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Revenge Is Good for You! Part 1

A positive look at revenge

Recently, the news has been full of popular accounts of high profile villains being "brought to justice." Family whistle blowing exposed Bernie Madoff's insidious Ponzi scheme that bilked millions of dollars from unsuspecting investors. The notorious Osama Bin Laden was finally located in his Pakistan hideout. The tribunal in The Hague continues to issue indictments for suspected war criminals. These events offer us an opportunity to hold up a metaphorical mirror and reflect on our collective notions of justice. Without boring you with a long discussion of philosophical ideas like restorative and procedural justice I'd like to pose the simple question: is revenge justice? The reason I ask is because revenge has something of a negative reputation, despite the fact that some psychological research suggests it can be healthy!

Certainly, there are cultures that believe that punishing offenders-- through fines, beatings, incarceration, or worse-- is perfectly acceptable form of setting things to rights. In fact, in Albania, for example, there is a long and formal tradition of "blood-feuding" that prescribes exactly the types of revenge that are appropriate or inappropriate in certain situations. When a government meets out a punishment we call it justice but when the victim, or a person close to the victim, does the punishing we think of it as revenge and brand it as vigilantism. Although vigilantism has something of a bad reputation it hints at a very natural human urge: the need to get back at people. Maslow didn't mention this in his hierarchy of motivations but it is as fundamental to our nature as thirst. If you don't believe me then just recall the last time you played out an argument with your spouse in your head, reveling in your own best barbs, strongest counter-arguments and ultimate victory.

Let's start our understanding of revenge by talking about a feeling that often gets overlooked. It's called "embitterment." We all know about basic emotions such as fear and joy and guilt, but there are less well-known and more complex states as well, and embitterment is a perfect example. Embitterment is a sense of having been let down or victimized, coupled with a desire to fight back but-because the person feels helpless-it leads to fantasies of revenge or aggression. Embitterment can happen, for example, in a long property rights feud with a neighbor, in the aftermath of a marital affair, after a protracted dealing with an insurance company and in just about any situation in which you feel like a victim. We have all, to some extent, had the types of fantasies that accompany embitterment: sometimes they are about getting back at the jerk who cuts you off on the freeway and sometimes they are about reclaiming your dignity from a verbally abusive boss at work.

What is so interesting about these fantasies is that they are functional. They are not, as people commonly believe, the dangerous aggressive tendencies of people who are too petty or too incapable of forgiving others. Nor are they immoral mental habits of people who are too petty to know right from wrong. Instead, revenge fantasies have been shown to have a number of psychological benefits. In one study, soldiers experienced more positive emotions when they imagined the suffering of their superiors (who, presumably, had heaped some suffering on the soldiers in the past). At first blush this may sound like vindictiveness but the real lesson is in how these mental images affect our mood. It may be that revenge fantasies serve to buffer people against the negative feelings associated with victimization. In a second study, Markus Denzler and his colleagues conducted an experiment in which participants who were presented with a hypothetical scenario describing a cheating lover were given the opportunity to fulfill a revenge goal by stabbing a voodoo doll. Doing so made them less-not more-- aggressive because their feelings of retribution had been borne out.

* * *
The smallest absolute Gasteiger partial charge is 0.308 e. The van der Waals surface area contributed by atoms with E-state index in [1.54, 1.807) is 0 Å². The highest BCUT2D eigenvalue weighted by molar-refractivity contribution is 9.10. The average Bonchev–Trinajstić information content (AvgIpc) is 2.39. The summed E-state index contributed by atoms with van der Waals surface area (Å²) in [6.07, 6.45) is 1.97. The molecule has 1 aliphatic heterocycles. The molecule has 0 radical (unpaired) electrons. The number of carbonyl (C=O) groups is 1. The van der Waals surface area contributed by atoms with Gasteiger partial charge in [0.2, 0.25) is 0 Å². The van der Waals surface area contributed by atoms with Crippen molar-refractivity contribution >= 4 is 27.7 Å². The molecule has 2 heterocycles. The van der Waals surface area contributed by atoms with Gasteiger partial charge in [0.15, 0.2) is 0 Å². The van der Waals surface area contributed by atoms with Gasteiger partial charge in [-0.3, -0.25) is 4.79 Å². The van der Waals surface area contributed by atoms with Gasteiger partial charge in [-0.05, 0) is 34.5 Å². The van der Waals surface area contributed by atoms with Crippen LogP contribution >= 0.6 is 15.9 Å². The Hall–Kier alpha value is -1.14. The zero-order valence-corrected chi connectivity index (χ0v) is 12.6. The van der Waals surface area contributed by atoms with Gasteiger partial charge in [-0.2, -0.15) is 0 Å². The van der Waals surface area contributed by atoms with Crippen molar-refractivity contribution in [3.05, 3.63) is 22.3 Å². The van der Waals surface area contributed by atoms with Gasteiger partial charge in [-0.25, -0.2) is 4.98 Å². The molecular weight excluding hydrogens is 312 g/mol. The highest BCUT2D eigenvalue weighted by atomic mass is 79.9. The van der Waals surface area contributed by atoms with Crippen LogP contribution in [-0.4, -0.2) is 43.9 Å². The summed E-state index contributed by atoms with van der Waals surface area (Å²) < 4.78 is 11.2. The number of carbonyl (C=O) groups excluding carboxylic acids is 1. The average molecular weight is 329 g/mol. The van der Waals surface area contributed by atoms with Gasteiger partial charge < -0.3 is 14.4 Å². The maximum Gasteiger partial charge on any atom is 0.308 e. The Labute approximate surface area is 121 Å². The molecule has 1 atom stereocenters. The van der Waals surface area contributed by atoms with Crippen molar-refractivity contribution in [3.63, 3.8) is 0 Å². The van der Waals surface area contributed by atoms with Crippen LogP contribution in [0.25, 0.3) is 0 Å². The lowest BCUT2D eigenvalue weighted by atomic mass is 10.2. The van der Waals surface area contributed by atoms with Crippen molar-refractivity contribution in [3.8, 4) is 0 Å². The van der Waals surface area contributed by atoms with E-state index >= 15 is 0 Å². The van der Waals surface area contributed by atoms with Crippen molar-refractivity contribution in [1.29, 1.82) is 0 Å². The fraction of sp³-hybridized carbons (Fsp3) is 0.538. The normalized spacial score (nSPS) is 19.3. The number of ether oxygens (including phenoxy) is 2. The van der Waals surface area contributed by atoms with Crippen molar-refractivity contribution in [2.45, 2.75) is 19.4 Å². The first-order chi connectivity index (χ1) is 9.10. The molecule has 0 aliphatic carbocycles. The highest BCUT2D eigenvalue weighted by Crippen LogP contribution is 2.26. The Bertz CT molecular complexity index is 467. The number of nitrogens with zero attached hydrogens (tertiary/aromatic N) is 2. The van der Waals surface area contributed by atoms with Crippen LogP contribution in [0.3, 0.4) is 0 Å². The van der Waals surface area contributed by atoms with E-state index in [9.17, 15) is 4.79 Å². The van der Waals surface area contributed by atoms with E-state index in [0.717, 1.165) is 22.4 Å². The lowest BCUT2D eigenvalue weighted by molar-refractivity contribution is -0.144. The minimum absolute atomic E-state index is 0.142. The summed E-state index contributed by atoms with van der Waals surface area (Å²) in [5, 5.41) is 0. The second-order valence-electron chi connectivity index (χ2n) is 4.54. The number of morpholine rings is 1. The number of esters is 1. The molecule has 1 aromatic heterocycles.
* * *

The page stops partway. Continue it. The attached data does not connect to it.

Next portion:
In a third study, Mario Gollwitzer and his colleague examined which aspects of the revenge fantasy are so psychologically tonic. The researchers tested two candidate hypotheses: In the first case, victims might like revenge because they see an offender suffering through an unpleasant activity (such as having to look at and rate gross photographs). In the second scenario, the victims might find revenge sweet because the offenders actually "learned their lesson" (in this scenario the offender knew that they had been assigned to the gross photographs because of what they had done wrong!). The researchers found that it is not simply witnessing the suffering of the offender that feels good to the victim. The real power of revenge is in teaching a lesson; in the offender coming to understand, personally, that their actions were wrong.

These studies present a new look at the old concept of revenge. Rather than being a sign of an unhealthy mind it could be that revenge fantasies play an important protective role for victims. To be certain, acting out a revenge and fantasizing about revenge are two very different things. If you find yourself doing the latter, however, don't beat yourself up.... You're perfectly healthy.

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